PEARL CITY, Hawaii (KHON2) — Earth Day has passed, but folks did not need to wait an entire year to make the world a greener place.

A large cleanup was held at the Pearl Harbor Bike Path on Saturday, April 23.

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Community members said it is long overdue because the path has become a dumping ground for stolen vehicles and other junk.

Around 30 neglected, stolen cars were removed from the Bike Path near Lehua Community Park on Saturday. It was an effort that required the help of local organizations, community members and the Navy.

“We’ve been trying to address it in smaller bits over the last couple of years, so today with the Rotary help and with other community organizations, we came out and made a major dent today by removing the vehicles that are in here,” said David “Duna” Hodge, Joint Base Pearl Harbor-Hickam community relations manager.

“So, little by little we’re taking care of them.”

David “Duna” Hodge, Joint Base Pearl Harbor-Hickam community relations manager

The City and County of Honolulu put the event together from Aiea to Waipahu. The City normally restricts organized cleanups to within 10 feet of the Bike Path, but Saturday was an exception.

“But most of the junk and the wrecked cars are much, much deeper than that,” said Nu’uanu resident Greg Hansen. “So we were able to arrange permission with the Navy, permission with the police department to go beyond the 10 feet to get deep in and try to get most of the junk out of here.”

Getting rid of the vehicles was the focus at Lehua Community Park, but local nonprofit Malama Pu’uloa was involved as well. They have been working for years to restore the area by removing invasive species and planting native ones in their place.

“Eventually they’ll plant along the entire bike path from the Pacfleet boat house, from Aiea, all the way west, to Ewa Beach,” Hodge said.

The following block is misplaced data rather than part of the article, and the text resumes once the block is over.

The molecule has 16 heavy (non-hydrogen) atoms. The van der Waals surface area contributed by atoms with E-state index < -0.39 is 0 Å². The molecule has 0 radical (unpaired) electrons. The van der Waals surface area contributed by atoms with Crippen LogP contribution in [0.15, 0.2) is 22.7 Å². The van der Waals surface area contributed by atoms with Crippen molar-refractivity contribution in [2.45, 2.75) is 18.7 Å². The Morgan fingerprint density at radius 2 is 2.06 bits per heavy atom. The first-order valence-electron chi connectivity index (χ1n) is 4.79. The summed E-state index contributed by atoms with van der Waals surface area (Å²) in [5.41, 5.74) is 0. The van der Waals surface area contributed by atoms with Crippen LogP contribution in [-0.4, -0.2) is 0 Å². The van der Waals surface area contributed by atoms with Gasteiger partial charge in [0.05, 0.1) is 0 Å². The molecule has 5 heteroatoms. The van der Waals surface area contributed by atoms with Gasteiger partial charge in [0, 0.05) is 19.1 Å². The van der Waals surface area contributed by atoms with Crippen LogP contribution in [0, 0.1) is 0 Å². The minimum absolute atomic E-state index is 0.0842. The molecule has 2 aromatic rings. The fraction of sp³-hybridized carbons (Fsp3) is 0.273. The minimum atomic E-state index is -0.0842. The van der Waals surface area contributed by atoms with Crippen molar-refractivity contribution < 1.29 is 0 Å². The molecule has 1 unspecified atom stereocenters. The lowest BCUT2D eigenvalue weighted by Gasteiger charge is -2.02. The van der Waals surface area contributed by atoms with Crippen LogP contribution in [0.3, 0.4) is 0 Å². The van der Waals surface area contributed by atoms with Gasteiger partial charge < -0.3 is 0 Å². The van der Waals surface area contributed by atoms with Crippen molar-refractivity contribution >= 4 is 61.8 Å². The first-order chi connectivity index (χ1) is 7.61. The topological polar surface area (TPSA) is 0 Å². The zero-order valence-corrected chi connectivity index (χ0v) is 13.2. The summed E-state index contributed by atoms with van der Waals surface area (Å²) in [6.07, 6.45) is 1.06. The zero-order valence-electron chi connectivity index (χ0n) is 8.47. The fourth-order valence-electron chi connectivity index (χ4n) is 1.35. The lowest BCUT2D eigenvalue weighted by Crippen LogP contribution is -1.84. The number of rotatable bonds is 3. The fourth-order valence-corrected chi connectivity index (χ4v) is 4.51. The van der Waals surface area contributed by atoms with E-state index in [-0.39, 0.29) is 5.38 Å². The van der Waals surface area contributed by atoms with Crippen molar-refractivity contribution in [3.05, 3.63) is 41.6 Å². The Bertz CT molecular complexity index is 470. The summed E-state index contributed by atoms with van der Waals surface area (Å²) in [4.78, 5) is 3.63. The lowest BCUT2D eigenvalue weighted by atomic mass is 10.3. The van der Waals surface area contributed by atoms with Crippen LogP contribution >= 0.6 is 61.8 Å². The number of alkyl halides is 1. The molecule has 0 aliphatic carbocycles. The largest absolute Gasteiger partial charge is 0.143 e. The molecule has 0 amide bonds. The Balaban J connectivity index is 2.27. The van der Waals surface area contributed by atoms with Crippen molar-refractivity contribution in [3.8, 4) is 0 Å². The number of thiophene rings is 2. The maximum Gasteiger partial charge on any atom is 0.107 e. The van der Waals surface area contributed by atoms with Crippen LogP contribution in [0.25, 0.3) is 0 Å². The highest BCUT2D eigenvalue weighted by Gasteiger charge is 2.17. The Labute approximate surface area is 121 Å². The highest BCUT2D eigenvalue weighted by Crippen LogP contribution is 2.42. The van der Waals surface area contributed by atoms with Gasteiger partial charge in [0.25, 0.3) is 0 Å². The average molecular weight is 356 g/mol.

Joe Ferraro is in the Hawaii Bicycling League and said locals deserve everything that mainland bikers enjoy.

“You go to Alaska, you go to the east coast, beautiful biking paths! And we have everything, such a beautiful bike path here, except we need to clean it up and maintain it,” Ferraro said.

Other large cleanups will take coordination from several entities as the path runs through State, federal and private land, but folks can still do their part now.

“Feel free to reach out to the City’s Department of Facility Maintenance to adopt a portion of the trail, if you’d like,” Honolulu City councilmember Brandon Elefante said.

Below you can find a list of some of the organizations who helped with Saturday’s cleanup and a link to the Honolulu Department of Facility Maintenance website.

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“We had a lot of folks that are not from this area that really came through and pitched in and collaborated. And when you find that synergy all coming together, we can get a lot done,” Elefante said

Correction: An earlier version of this story listed an inaccurate number of cars that were removed. The error has been corrected.